So when my mom answered, I immediately began sobbing right there in public, at Schnuck's, and since my mom is a mom, she was able to translate everything I said into recognizable words (this is a talent I do not have. I cannot understand my own students sometimes when they are speaking English. Although, come to think of it, MY definition of "English" and THEIR definition of "English" sometimes don't line up. However, I am not willing to be a mom just so I can make sense of my students' language; that is a little bit TOO dedicated). Of course I was also having problems hearing her, because of the deadly combination of pay phone, random public nuisances, and the seemingly incredible masses of wax pouring into my ear canals.

She told me to just get the prescription, get myself ready to come home, and she would come get me and then we would fill the prescription for a reasonable amount of money (five dollars, WOO!) and she would baby me and pamper me until I was all better. Talk about a good deal, there. So of COURSE that's what I did, because I am not stupid.

Back to the present day: this headache I had has lasted four days. That's right, four days, people. I HAVE SUFFERED (though not in silence; that's not my way).

I have taken non-prescription drugs like they are candy (like Tic-Tacs, to be specific, because when I was a kid I would pretend that Tic-Tacs were medicine, but then I would have to take a "pill" like, every six seconds, so if Tic-Tacs actually WERE medication, I would SO have had my stomach pumped).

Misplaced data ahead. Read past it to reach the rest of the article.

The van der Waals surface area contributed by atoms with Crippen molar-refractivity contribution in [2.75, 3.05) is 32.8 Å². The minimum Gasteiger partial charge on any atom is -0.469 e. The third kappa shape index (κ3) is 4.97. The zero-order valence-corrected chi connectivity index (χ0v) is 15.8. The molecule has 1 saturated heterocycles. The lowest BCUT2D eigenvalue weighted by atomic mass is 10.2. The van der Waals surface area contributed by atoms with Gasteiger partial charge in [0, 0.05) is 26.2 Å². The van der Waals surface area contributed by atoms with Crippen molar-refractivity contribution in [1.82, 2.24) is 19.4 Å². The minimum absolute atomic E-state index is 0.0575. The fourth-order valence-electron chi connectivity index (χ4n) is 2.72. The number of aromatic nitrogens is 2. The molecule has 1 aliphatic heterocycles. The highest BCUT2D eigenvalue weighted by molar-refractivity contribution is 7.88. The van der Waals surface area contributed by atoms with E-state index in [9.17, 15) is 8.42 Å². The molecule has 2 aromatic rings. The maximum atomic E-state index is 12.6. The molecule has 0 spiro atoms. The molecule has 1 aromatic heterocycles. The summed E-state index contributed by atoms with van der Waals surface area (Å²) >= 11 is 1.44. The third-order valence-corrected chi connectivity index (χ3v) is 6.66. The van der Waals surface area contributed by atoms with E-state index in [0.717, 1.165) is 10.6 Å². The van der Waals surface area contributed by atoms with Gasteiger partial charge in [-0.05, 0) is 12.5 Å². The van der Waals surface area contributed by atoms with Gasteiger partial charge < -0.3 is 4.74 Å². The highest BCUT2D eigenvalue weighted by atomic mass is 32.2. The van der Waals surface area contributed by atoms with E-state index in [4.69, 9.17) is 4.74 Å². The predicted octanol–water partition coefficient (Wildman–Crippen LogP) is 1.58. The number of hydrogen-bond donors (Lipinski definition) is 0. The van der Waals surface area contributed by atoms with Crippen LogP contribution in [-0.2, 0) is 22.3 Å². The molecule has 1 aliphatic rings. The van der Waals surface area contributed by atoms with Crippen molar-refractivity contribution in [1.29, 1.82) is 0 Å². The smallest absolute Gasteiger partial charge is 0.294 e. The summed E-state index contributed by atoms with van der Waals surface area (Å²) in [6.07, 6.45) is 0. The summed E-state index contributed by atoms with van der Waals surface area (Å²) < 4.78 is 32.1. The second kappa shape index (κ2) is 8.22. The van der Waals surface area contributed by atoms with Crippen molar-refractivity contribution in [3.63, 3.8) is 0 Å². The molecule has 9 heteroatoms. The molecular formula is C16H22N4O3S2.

I have tried sleeping it off. I have used cold washcloths, hot washcloths, putting my head under the shower spray, sitting up, laying down, moving, not moving. I even glanced at the electric screwdriver, but I have this fear of dying by myself, because I think my cat might eat my face, so I discounted that pretty quickly.

Next time, I am just getting the Botox.

[Silver lining: I did not go to school for two days (this will bite me in the butt Monday, so it's maybe more of a charcoal-grey lining. Ooh! Or, like, tarnished silver, that I have to polish myself. No! Like that cheap PLASTIC silver, that comes on those rings that come out of vending machines, and it turns your finger green and then chips off so you have little silver glittery pieces on your face or in your hair for days. Yeah, more like that).]

Yesterday, I took so much medicine that I was too hopped up to sleep and didn't go to bed until 4:00 a.m. Even then, I didn't sleep well, and also I had weird dreams, like there was this one where I was hunting down a killer and my posse and I divvied up weapons or something. I don't know.

I got up at 8:00 to get ready for my knitting class (oh, I still went. I paid $40 dollars; I'M GOING) and took some more drugs before I left.

I still had a headache after the knitting class, so THEN I decided it was time to go for the Imitrex. I went to my parents' house and said to my dad: "Shoot me up, doc."